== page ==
FIGS. 3A, 3B, 3C, and 3D conceptually illustrate one exemplary embodiment of a procedure for fabricating sub-micron, high aspect ratio resist features on a substrate 300. In the illustrated embodiment, a PDMS prepolymer was spin-cast onto a master 305 with submicron features 310 (i.e., a photoresist patterned silicon wafer) and cured at 70° C. for 20 minutes to form the silicon-containing elastomer 315, also referred to as a PDMS decal 315 or a closed PDMS decal 315. Although not necessary to the practice of the present invention, the master 305 may, in some embodiments, be coated with a release layer 320. After curing, the PDMS coated master 305, 315, 320 may be exposed to UV/Ozone (UVO) and tridecafluoro-1,1,2,2-tetrahydrooctyl trichlorosilane (“No Stick”) to form a release layer 325. In the illustrated embodiment, the PDMS coated master 305, 315, 320 was exposed to UVO for 3 min, and then immediately treated with tridecafluoro-1,1,2,2-tetrahydrooctyl trichlorosilane (“No Stick”) for 20 min by placing the sample in a dry container with an open vial of “No Stick”. A low pressure mercury lamp (BHK), (173 μW/cm2) was used for UV/Ozone (UVO) treatment of the PDMS coated master 305, 315, 320.

The PDMS coated master 305, 315, 320 was covered with a PDMS prepolymer layer 330, which was then cured in an oven at 70° C. to form the PDMS stamp 335 shown in FIG. 3B. In the illustrated embodiment, the PDMS stamp 335 was extracted from the master 305, and the patterned PDMS film was exposed to UVO for 150 sec and placed in contact with the target substrate 300. In various alternative embodiments, the target substrate 300 may be a glass slide, silicon, SiO2, or any other desirable material. The PDMS stamp 335 and the substrate 300 were cured at 70° C. For example, the patterned PDMS film may be exposed to UVO for 150 sec and placed in contact with the target substrate 300 and cured at 70° C. for 30 min. The closed PDMS decal 315 was transferred onto the substrate 300 by peeling away the supporting PDMS layer 330.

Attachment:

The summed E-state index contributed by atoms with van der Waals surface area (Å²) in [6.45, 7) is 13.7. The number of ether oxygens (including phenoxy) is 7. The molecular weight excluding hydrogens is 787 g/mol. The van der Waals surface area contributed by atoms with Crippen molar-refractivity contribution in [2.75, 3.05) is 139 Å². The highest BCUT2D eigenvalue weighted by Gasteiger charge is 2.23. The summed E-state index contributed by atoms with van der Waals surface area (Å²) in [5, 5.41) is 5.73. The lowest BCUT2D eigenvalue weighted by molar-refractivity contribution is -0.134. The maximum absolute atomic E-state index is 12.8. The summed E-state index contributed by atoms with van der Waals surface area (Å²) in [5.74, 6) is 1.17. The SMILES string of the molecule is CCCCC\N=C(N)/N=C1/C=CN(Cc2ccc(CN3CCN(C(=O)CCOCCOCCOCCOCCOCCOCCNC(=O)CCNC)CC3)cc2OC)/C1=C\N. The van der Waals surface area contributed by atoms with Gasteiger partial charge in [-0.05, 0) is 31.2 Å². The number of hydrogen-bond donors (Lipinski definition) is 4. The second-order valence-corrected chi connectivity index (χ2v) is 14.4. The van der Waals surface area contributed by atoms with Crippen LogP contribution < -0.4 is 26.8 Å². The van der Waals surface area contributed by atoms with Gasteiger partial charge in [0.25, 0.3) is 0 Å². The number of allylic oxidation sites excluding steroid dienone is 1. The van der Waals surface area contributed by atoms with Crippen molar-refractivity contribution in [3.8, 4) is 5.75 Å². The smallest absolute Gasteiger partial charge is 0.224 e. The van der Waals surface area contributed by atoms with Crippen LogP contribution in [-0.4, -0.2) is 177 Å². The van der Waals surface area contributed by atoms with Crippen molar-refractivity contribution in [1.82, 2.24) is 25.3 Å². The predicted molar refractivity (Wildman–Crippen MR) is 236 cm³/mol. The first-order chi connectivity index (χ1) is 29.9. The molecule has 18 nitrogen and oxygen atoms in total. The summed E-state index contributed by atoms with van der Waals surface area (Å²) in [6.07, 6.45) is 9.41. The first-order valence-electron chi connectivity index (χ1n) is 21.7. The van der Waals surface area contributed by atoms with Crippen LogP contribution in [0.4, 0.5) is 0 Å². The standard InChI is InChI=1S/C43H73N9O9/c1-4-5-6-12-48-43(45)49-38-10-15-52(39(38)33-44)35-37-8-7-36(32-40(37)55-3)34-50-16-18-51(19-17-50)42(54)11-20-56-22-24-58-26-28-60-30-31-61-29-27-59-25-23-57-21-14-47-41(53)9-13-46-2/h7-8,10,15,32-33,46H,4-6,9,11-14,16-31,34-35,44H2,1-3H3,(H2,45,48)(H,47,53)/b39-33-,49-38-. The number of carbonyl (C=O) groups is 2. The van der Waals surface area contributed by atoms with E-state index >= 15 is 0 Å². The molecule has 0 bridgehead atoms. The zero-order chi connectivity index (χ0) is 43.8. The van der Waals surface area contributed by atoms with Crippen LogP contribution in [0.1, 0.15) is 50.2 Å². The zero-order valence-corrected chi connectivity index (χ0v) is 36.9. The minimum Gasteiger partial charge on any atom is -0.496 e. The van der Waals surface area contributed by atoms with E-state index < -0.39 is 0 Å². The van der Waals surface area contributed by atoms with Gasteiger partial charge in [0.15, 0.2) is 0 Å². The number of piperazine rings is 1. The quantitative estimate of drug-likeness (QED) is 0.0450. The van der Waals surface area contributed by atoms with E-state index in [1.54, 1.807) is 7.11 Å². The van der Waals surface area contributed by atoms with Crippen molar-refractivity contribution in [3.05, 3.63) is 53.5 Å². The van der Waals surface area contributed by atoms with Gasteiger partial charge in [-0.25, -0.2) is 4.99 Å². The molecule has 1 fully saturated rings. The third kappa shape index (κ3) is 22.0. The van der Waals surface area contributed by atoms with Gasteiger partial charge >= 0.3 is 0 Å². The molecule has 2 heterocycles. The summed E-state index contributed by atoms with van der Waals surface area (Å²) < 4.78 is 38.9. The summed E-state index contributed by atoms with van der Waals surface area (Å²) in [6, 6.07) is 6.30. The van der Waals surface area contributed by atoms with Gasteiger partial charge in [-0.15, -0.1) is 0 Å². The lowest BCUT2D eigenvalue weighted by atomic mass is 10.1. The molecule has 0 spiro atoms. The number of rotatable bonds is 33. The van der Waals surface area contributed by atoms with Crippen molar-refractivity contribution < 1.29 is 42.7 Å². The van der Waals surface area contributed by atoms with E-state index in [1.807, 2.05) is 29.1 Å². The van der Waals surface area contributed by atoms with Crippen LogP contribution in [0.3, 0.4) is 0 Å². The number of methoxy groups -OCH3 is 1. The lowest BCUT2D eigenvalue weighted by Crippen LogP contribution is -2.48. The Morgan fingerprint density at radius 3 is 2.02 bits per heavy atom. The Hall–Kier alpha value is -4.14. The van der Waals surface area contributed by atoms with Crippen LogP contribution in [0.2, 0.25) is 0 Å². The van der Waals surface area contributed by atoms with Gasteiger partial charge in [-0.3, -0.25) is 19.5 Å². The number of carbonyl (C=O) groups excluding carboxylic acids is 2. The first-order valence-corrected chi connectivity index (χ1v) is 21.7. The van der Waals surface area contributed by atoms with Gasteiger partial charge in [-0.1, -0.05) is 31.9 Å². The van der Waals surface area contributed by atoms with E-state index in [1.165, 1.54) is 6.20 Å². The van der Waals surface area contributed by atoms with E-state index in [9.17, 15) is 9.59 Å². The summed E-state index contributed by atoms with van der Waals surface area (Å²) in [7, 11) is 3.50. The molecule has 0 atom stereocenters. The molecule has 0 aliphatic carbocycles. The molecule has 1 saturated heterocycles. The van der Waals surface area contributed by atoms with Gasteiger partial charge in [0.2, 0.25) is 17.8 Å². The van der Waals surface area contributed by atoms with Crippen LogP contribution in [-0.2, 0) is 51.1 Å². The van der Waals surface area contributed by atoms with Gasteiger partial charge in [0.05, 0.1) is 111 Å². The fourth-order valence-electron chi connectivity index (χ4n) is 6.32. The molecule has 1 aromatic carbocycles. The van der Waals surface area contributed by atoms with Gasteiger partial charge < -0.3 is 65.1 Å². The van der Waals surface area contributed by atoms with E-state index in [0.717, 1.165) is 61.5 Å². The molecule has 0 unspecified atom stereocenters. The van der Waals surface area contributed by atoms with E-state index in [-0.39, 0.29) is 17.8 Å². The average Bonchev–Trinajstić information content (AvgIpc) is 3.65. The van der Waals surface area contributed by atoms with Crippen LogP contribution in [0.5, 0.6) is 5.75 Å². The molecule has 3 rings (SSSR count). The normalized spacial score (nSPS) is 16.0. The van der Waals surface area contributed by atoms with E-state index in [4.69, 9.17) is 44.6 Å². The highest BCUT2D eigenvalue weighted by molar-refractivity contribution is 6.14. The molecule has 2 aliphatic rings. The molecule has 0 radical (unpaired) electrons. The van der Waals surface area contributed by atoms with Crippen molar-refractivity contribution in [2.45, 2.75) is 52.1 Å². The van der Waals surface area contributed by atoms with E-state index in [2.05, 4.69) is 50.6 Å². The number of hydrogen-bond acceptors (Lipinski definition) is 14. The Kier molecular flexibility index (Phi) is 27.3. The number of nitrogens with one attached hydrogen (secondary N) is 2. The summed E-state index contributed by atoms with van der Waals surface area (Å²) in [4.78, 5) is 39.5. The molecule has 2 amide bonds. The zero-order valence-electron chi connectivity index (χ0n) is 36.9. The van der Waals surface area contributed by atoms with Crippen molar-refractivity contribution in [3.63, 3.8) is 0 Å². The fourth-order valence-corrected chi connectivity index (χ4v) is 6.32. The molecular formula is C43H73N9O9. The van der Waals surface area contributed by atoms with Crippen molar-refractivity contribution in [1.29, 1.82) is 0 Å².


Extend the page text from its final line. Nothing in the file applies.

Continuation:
A top layer 340 of the PDMS decal 315 was then removed by reactive ion etching (RIE), as indicated by the arrows 345 in FIG. 3C. In the RIE process, portions of the PDMS decal 315 are etched chemically by reactive species or physically by ion bombardment or by a combination of chemical and physical mechanisms. Oxygen plasma is commonly used to etch hydrocarbon containing polymers. However, in the case of oxygen plasma etching of PDMS, a thin SiO2 layer may be formed during etching with an oxygen plasma. Thus, a fluorine-based plasma may be used to etch the PDMS decal 315 by breaking the siloxane bond. In the illustrated embodiment, an O2/CF4 gas mixture was used to etch the PDMS decal 315. Dry etching in the illustrated embodiment was performed with a Uniaxis 790 Reactive Ion Etching system. For example, the PDMS decal 315 may be transferred onto a glass substrate 300 and RIE may be performed in a condition with 300 mTorr of total gas pressure, 5 sccm O2 and/or 35 sccm CF4 of gas flow rates, and 200 W of RF power. Discrete resist structures 350 may be formed by the etching process, as shown in FIG. 3D.